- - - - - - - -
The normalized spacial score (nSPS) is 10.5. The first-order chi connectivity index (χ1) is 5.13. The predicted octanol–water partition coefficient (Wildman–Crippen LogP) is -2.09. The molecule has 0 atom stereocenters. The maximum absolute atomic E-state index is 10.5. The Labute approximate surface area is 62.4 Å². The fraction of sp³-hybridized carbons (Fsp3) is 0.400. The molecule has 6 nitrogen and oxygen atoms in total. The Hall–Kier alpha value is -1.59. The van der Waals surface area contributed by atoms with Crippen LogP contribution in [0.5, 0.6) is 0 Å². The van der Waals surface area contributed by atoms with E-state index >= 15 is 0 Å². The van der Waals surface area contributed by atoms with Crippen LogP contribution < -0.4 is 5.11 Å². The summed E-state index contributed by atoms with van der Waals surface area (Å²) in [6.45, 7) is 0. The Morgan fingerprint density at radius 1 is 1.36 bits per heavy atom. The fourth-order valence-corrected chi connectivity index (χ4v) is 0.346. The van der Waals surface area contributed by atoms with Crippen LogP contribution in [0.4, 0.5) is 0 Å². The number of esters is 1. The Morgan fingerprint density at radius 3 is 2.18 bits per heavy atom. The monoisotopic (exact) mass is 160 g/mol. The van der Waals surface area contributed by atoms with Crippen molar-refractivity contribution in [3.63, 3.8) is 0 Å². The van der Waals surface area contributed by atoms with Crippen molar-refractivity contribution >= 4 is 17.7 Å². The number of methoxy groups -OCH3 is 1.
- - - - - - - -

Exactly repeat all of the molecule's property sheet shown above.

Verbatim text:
The normalized spacial score (nSPS) is 10.5. The first-order chi connectivity index (χ1) is 5.13. The predicted octanol–water partition coefficient (Wildman–Crippen LogP) is -2.09. The molecule has 0 atom stereocenters. The maximum absolute atomic E-state index is 10.5. The Labute approximate surface area is 62.4 Å². The fraction of sp³-hybridized carbons (Fsp3) is 0.400. The molecule has 6 nitrogen and oxygen atoms in total. The Hall–Kier alpha value is -1.59. The van der Waals surface area contributed by atoms with Crippen LogP contribution in [0.5, 0.6) is 0 Å². The van der Waals surface area contributed by atoms with E-state index >= 15 is 0 Å². The van der Waals surface area contributed by atoms with Crippen LogP contribution < -0.4 is 5.11 Å². The summed E-state index contributed by atoms with van der Waals surface area (Å²) in [6.45, 7) is 0. The Morgan fingerprint density at radius 1 is 1.36 bits per heavy atom. The fourth-order valence-corrected chi connectivity index (χ4v) is 0.346. The van der Waals surface area contributed by atoms with Crippen LogP contribution in [0.4, 0.5) is 0 Å². The number of esters is 1. The Morgan fingerprint density at radius 3 is 2.18 bits per heavy atom. The monoisotopic (exact) mass is 160 g/mol. The van der Waals surface area contributed by atoms with Crippen molar-refractivity contribution in [3.63, 3.8) is 0 Å². The van der Waals surface area contributed by atoms with Crippen molar-refractivity contribution >= 4 is 17.7 Å². The number of methoxy groups -OCH3 is 1.